Wednesday, July 4, 2012

Layers of Beingness

This is a shot taken in Monaco.   When I look at this
shot,  I am living vicariously.
A couple of years ago, when the Monday Night Girls Group was meeting regularly, we had the idea of building a web page.  We decided to call it "Layers of Beingness."  And our model was those little Russian nested dolls that you see, one inside the other.

Lately, I've been playing with something in my head, that resembles that idea.  What are the layers of our lives like?  What's the difference in vicarious and virtual? (I know, of course, the difference between actual and vicarious.  Actual is physical, "real.")

Nor is vicarious a new concept to me;  I have been an avid reader most of my life.  As a matter of fact, it sometimes seems that most of what I know I learned vicariously, i.e. through reading.  At least, that seemed so in the first 45 years of my life.  I had a life, but it was vicarious.

My experiences didn't seem to be mine at all.  I felt like a stranger in my own life.  About the age of 45, things changed.  My children grew up and left home.  I got a divorce from a 25-year marriage.  I quit my teaching job at the University of Alabama.  I went to live in Zurich.

There was an interim when it didn't feel like I had an "I," an ego.  I got up in the morning and recreated myself every day -- it took lots of time -- so that I could go into the outer world and interact with my new friends in Zurich and go to class at the C.G.Jung Institute for Analytical Psychology.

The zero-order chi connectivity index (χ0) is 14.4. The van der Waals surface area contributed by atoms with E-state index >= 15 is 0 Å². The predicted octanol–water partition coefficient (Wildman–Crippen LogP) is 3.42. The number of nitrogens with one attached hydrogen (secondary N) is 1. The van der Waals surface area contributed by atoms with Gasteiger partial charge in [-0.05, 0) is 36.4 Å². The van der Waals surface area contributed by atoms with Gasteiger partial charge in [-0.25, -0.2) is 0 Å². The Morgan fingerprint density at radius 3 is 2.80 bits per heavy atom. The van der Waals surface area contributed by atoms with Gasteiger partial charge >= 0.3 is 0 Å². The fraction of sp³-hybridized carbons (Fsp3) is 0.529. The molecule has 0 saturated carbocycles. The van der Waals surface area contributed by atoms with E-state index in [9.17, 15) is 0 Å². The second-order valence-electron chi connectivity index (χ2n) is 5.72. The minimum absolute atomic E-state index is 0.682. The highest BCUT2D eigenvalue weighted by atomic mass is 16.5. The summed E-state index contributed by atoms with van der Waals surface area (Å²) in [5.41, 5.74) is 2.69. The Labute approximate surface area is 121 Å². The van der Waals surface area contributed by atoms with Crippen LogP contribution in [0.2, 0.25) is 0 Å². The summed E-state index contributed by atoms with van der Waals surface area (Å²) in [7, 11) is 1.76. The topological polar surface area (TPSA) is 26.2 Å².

Gradually, however, I created a new "I."  I came "home."  Eventually, I got another job.  My children returned to the town they grew up in.  We began again to live our lives -- our new lives -- in the same physical space.  Now, for the first time, I had a life I identified with.  It was mine.  I created it.  I had two lives, both an actual (physical) life that was mine  and a vicarious one.  (See the photo above.)

Not too long ago, I felt another change taking place, not so drastic in my outer world as the first one, but it feels equally as life changing in my inner world.  My working life finally wound down.  (It's about time.  I have been working since I was 16.)  I am free now to spend my days almost exactly as I choose, and I have put together a schedule that pleases me.
This is the same shot enhanced with 100 Cameras in 1.  When I look at this
shot, I call that living virtually.

I sleep late.  I loaf.  I lounge around.  I talk on the phone.  I go foraging for my food.  I do only what's necessary to keep my physical life running smoothly.  Mostly, I play in my head and on the computer.

I spend hours on the computer, reading my blogs, answering a few e-mails, writing a hub now and then.  These days, re-shooting the photographs on my MAC with the iPhone and seeing what I can make of them with the various Apps.

This is what I call my virtual life.  I start with a vicarious experience and I interact with it using what little technology I have learned, and -- voila -- it becomes something else.  (See the photo at right.)

So, now I have three lives:  a physical/actual one, a vicarious one, and a virtual one.  No one is better than the other two.  Sometimes I enjoy one; sometimes I enjoy another.  Now I have choices.  And that makes my life/lives richer.

Are there more layers to be added?  Don't know.  Wait and see.

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